Monday, October 27, 2014

Technology Doesn't Belong in the Classroom?

Late last week, I had what I would consider to be an extremely enlightening yet quite frustrating experience as I took part in a professional panel for the South Suburban School Crisis Response Team as they conducted a seminar on the impact of social media during a school crisis. Admittedly, I was eager to take part and share with those in attendance, consisting mainly of student services personnel, law enforcement officers and school administrators, some of the great things that social media and technology can do for a school. I was proud to show first hand how our students responded to a situation where an app was widely used in our West Campus by a few students to bully and harass others; with technology, creating a video to spread a message:

Please understand, I am by no means an expert in this area nor do I claim to be. In fact, I am not really sure anyone is truly and "expert." Rather, some people are far more open to it and devoted to teaching the responsible use of technology in the classroom and in schools than others. This I learned first hand, and very quickly.

The panel consisted of a representative from the State's Attorney's Office, an editor from the Patch, an online news source, a school media specialist, an incredibly inspiring student, a school resource officer and the chief of police from the local town. Initially, the questions were straight forward; what apps are our students using today? How are students using them? Somehow, however, the conversation quickly went from this to a philosophical debate on the use of technology in schools. Mind you, and this is something I realized well after the event was over, the room was full of individuals and teams that have a largely negative context of technology and social media in schools. Many of these educators and officers see nothing but violence, self-harming behaviors, suicidal thoughts and sexually charged posts.

Without even understanding how the conversation took this turn, I suddenly fell in the minority with my liberal views of technology in schools. What sticks out most to me are two individuals from this conversation-the chief of police and a social worker in the audience-because they had such passionate views against technology in schools. Both went so far as to say that all technology, including cell phones, should be banned in schools from 7:00am until 3:00pm. This didn't even shock me as much as the one individual who said "there is absolutely nothing good from using technology in the classroom." Needless to say, I was speechless and realized this was not the time nor the venue to get into a philosophical argument. I tried stressing the idea that instead of using resources-referrals, time, staff-on enforcing a ban, use those resources to educate our students on using technology responsibly. "It doesn't matter" was a common response; another person went so far as to say we could teach students how to use technology responsibly without having devices allowed! I held back, but all I wanted to say was that this belief is like telling your PE class you plan on teaching them to play soccer without a soccer ball.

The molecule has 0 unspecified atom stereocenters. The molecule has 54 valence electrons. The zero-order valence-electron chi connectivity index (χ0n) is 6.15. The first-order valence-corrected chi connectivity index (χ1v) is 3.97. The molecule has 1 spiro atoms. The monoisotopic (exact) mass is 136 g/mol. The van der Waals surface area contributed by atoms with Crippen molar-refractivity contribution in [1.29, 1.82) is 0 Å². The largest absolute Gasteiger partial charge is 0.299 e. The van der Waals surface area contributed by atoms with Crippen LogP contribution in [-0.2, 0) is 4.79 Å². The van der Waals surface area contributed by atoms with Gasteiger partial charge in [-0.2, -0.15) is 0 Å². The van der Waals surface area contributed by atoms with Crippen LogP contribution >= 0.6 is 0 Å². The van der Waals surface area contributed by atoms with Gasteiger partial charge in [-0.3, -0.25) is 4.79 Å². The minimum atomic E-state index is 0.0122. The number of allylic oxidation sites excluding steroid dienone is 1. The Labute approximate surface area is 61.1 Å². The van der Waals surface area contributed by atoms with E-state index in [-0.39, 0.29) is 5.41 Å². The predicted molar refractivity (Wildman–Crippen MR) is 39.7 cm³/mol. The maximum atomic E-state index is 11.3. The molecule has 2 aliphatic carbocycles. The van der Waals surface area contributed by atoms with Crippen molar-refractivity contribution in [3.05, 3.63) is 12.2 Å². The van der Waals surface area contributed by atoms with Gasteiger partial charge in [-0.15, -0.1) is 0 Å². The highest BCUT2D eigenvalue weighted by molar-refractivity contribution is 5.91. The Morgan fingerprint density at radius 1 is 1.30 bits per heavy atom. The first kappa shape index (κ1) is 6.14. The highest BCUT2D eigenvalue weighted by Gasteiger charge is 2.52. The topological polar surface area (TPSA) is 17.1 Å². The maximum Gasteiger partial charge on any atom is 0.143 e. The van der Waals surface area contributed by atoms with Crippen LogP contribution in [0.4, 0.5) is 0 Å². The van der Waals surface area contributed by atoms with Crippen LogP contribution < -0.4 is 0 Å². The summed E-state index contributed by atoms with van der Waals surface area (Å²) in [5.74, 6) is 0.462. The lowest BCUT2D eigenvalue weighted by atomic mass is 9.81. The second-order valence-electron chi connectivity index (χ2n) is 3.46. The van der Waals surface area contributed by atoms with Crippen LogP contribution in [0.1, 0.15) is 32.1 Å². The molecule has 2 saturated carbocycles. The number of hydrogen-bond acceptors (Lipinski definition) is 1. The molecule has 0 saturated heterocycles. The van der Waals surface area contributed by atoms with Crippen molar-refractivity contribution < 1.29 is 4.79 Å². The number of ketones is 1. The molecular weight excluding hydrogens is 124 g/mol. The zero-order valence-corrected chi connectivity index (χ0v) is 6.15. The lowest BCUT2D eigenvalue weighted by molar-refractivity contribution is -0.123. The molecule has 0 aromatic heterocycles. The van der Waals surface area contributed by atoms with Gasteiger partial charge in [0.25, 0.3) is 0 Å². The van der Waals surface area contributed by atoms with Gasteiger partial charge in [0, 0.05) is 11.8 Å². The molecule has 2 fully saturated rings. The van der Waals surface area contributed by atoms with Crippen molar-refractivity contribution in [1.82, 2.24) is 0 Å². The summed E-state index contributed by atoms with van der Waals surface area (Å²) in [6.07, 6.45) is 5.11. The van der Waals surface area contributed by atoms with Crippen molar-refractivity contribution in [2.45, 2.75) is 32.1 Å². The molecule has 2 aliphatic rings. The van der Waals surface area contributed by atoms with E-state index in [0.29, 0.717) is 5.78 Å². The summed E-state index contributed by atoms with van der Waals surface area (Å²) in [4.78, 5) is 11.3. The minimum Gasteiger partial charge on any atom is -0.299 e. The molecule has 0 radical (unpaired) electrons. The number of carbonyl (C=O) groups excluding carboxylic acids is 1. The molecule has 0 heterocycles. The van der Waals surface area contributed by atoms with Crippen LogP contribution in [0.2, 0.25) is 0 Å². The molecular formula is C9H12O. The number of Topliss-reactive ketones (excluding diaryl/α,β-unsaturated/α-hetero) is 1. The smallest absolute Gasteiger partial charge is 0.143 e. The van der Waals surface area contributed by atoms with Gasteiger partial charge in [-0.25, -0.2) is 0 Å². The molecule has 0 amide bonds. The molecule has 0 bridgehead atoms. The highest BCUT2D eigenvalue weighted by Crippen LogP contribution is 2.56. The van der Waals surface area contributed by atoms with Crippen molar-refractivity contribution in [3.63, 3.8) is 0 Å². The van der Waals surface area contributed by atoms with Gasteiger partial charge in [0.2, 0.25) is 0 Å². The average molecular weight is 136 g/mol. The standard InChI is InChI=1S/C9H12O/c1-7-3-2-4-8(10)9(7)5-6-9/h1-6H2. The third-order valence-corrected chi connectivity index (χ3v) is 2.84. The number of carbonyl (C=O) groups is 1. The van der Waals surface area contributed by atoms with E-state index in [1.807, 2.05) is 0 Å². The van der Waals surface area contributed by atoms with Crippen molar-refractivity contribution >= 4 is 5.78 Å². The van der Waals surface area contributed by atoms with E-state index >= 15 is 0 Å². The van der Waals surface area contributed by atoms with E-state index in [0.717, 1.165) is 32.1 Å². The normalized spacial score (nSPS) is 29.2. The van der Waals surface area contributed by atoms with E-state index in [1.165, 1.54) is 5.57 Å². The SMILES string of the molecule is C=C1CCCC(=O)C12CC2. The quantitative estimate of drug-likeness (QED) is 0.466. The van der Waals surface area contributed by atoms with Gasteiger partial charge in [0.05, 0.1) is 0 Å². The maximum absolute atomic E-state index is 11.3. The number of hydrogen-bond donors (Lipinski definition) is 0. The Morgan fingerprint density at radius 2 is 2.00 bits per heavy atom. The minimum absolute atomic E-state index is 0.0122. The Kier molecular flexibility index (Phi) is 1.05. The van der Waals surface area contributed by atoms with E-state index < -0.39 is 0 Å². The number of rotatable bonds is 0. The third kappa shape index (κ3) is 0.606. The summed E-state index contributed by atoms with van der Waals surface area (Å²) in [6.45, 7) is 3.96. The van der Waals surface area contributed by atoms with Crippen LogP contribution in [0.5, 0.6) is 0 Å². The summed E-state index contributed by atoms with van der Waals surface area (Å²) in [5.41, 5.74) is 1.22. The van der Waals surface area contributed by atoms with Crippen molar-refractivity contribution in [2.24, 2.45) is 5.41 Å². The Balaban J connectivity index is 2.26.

I was pretty frustrated by the end of this panel, so I took a step back and after a while, I had a few reflections and wanted to share:
  • It was pretty clear that student service personnel have a strong opinion on the negative effects of social media and technology, understandably because of the nature of interactions they have with students and parents. We can't lose sight of this.
  • As schools move towards 1:1, we have to keep in mind the mentality that many of our staff members will have reservations and some will be flat out resistant. It's so important to keep the “why” at the forefront of all of this; we need to continue to stress why we believe it is important (collaboration, new opportunities, furthering discussions, creating opportunities, etc). Otherwise, we run the risk of people looking at this as simply another “educational fad” instead of a great new opportunity for teaching and learning.
  • We should consider during our planning and pilot processes looking at developing a curriculum around digital citizenship, responsible usage and online communications.

While these thoughts were at the forefront of my experience, I was also able to take a step back and look at one other major component, which ultimately was the key concept behind the seminar; what is the role of social media during a school crisis?
  • Does your school have a plan regarding social media during crisis and lock-down? Will the District communicate via social media? If so, what outlets?
  • Do we have a person dedicated to tracking and following social media during a crisis?
  • Have we communicated with our local media sources regarding our procedures and contact points during lock-down or crisis? I learned first hand from the reporter at the Patch that they will run a story, so the better relationship they have with a school, the better.
  • What should your vision be in terms of students using social media during lock down/crisis? We won’t be able to keep them from texting, but do we want to look at a plan where students are made aware of reasons to stay off social media and have a plan in place with our teachers and how to react to it?
Looking back, I laugh because a few hours after this seminar, I started to write a quick note to my colleagues and before I knew it, the email was nearly two pages long. I suppose I was partially venting. But, I realize that I believe in the power of technology in schools and more importantly, I believe in the good of our students. They are pretty incredible young people, and we can't let a few bad experiences hold back the positive. It's all about how we go about it. 

1 comment:

  1. I had too much to say, so I responded here: